Instead of a touchscreen, the Mobi Turbo exercise bike has a LCD control screen. It’s lacking a water bottle holder, which is frustrating, and the app has very limited workouts - although more content is promised soon. If you have a Peloton or iFit membership you could use these to follow workouts on the bike instead.

This is a no-frills, spinning style bike for people who don’t need a ton of features or virtual classes to keep them motivated. It’s not the prettiest of machines and it’s lacking in functionality, but it has an ergonomic design and a big padded seat that makes riding more comfortable.

How we test exercise bikes

We subjected all bikes to a rigorous review process, working through the gears to make sure they were able to deliver a lung-busting workout. 

Our testing team completed a range of workouts, including an active recovery session, an intense interval workout, and a longer endurance piece, before scoring each exercise bike on five factors:

  • Set up and usability
  • Design and display
  • Features
  • Performance
  • Value for money

Results were used to calculate a final score out of five and inform a detailed verdict designed to summarize each exercise bike’s strengths and weaknesses, helping you pick the best product for you.

Exercise bike vs other kinds of exercise

We spoke to physiotherapist and bike fit expert Sam Birch to find out why cycling is so popular. He told us that cycling is a brilliant way for those recovering from lower-limb injuries to still achieve a cardio workout, without the impact.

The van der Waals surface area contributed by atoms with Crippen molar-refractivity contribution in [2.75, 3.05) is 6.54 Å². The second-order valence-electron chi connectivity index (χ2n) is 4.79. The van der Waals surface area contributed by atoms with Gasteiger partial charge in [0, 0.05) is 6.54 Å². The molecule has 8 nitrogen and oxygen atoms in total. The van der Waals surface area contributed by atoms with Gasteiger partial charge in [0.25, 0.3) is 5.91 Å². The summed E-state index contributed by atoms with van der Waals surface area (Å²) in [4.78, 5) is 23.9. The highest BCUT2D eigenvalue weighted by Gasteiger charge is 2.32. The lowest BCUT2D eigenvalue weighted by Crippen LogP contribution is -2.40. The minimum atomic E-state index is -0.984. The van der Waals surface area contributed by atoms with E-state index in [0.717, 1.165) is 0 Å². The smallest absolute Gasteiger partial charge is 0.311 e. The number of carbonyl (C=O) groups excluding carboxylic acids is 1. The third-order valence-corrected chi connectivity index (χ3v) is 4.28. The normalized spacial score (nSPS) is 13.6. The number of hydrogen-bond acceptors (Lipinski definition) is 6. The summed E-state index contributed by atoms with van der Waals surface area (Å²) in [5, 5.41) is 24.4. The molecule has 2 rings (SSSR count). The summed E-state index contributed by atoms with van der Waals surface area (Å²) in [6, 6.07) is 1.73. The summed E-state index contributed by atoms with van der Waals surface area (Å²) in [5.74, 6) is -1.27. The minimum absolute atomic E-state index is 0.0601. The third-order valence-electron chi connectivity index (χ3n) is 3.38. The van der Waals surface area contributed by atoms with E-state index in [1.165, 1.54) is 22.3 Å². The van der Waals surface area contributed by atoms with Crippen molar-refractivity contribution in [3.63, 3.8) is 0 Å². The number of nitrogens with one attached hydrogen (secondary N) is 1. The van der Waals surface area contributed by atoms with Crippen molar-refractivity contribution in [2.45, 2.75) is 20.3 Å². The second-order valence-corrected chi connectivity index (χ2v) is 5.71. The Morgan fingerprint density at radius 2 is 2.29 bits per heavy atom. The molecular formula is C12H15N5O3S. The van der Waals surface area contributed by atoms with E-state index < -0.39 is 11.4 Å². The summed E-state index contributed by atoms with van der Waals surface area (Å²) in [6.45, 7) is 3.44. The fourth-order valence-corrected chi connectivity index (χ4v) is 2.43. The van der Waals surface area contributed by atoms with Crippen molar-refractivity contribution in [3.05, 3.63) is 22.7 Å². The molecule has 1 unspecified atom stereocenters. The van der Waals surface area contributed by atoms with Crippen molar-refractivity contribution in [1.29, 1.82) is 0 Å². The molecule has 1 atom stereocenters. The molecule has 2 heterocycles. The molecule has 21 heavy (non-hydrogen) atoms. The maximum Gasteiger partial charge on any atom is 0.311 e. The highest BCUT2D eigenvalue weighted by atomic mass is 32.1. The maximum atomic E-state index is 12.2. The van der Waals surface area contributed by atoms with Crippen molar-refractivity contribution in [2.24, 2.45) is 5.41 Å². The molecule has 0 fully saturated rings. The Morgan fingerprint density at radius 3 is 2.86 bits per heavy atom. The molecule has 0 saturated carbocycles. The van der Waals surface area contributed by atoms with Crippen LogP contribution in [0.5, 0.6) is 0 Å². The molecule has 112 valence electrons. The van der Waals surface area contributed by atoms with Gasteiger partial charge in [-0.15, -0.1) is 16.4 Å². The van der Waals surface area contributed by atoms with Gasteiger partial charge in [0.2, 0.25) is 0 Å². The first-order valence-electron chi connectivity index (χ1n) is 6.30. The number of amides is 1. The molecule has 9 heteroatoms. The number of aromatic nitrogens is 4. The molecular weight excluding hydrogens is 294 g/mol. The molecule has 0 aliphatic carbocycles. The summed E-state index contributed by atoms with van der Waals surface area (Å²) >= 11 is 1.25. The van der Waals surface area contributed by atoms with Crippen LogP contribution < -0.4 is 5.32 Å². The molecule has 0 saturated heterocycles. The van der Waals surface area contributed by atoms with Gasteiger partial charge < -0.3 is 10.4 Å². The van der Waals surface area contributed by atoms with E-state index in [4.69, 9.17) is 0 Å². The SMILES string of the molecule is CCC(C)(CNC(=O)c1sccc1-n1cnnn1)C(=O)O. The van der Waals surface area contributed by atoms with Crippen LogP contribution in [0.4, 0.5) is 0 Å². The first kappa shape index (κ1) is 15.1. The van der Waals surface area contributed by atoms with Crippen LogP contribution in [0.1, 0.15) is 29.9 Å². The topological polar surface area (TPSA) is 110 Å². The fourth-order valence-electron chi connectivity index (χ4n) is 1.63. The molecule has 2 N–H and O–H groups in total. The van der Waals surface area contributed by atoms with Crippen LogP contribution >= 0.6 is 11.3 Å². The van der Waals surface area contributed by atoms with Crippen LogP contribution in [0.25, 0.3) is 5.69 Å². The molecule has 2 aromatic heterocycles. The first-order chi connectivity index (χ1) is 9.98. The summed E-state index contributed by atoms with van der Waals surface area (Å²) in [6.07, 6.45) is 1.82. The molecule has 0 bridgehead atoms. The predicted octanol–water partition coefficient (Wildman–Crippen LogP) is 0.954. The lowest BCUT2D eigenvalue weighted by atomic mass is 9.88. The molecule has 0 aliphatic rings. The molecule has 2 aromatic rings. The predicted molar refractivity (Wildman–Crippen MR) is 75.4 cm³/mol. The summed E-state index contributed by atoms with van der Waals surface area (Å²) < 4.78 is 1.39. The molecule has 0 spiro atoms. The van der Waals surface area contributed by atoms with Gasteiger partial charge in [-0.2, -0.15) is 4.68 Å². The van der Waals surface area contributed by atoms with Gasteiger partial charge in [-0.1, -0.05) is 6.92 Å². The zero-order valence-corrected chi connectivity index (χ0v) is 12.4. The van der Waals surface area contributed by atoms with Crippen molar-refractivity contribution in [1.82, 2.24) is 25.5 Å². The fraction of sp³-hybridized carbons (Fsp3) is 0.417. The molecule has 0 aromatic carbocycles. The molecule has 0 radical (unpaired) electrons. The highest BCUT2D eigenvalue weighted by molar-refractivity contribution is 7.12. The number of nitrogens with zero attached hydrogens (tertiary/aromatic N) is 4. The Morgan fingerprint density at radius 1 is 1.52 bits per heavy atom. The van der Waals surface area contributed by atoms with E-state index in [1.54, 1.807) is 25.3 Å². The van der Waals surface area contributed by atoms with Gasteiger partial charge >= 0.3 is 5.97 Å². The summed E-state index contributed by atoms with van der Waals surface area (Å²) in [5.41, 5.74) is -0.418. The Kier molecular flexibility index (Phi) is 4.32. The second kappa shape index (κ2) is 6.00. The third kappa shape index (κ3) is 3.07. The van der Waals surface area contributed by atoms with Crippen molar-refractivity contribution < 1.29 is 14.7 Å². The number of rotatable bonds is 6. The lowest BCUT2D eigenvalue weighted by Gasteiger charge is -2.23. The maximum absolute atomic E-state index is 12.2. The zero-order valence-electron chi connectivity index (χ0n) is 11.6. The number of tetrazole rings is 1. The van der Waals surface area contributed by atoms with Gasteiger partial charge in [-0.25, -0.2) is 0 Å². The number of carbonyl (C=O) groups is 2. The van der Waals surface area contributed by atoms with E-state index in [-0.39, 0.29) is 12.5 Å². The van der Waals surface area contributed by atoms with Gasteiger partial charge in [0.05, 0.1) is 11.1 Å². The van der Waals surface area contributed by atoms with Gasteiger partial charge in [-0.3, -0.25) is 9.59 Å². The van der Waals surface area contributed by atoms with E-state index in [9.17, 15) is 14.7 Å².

Cycling is considered more of a lower body workout, but your upper body provides stabilization, and you can still improve your cardio and ramp up calorie burn. 

Sam Birch © Provided by Live Science Sam Birch
Sam Birch

Currently a Specialist Musculoskeletal Physiotherapist at Pure Sports Medicine, Birch has a keen interest in post-surgical rehabilitation, cycling injuries and sports rehabilitation. 

Exercise bike vs treadmill 

So why jump on one of the best treadmills instead of a bike? 

Treadmills are arguably more versatile, though many bikes are now souped up with similar specs. Both allow you to focus on aerobic exercise (like jogging or gentle cycling, using oxygen) and anaerobic exercise (like sprinting or high-intensity spin, without using oxygen). Both also come packed with benefits like improved cardio fitness, stronger muscles, and healthier bones though they target your muscles differently. 

Running is a full-body workout, engaging your upper and lower body to achieve forward propulsion. A study published in the Journal of the American College of Cardiology found that even small regular increments of running can reduce the risk of developing chronic cardiovascular diseases.

The downside for keen runners is the impact on joints, even if you run on shock-absorbing tread belts. Learning how to run properly and how running shoes should fit are two ways to tackle it, but exercise bikes mitigate the risks of joint injuries.

Exercise bikes and treadmills are on an even keel for price, size, and workout experience, and exercise bikes are far more sophisticated than they used to be. Immersive color screens, live and on-demand classes and a vast range of workout options are available on both, so really it comes down to personal preference and whether you want to focus on full-body training.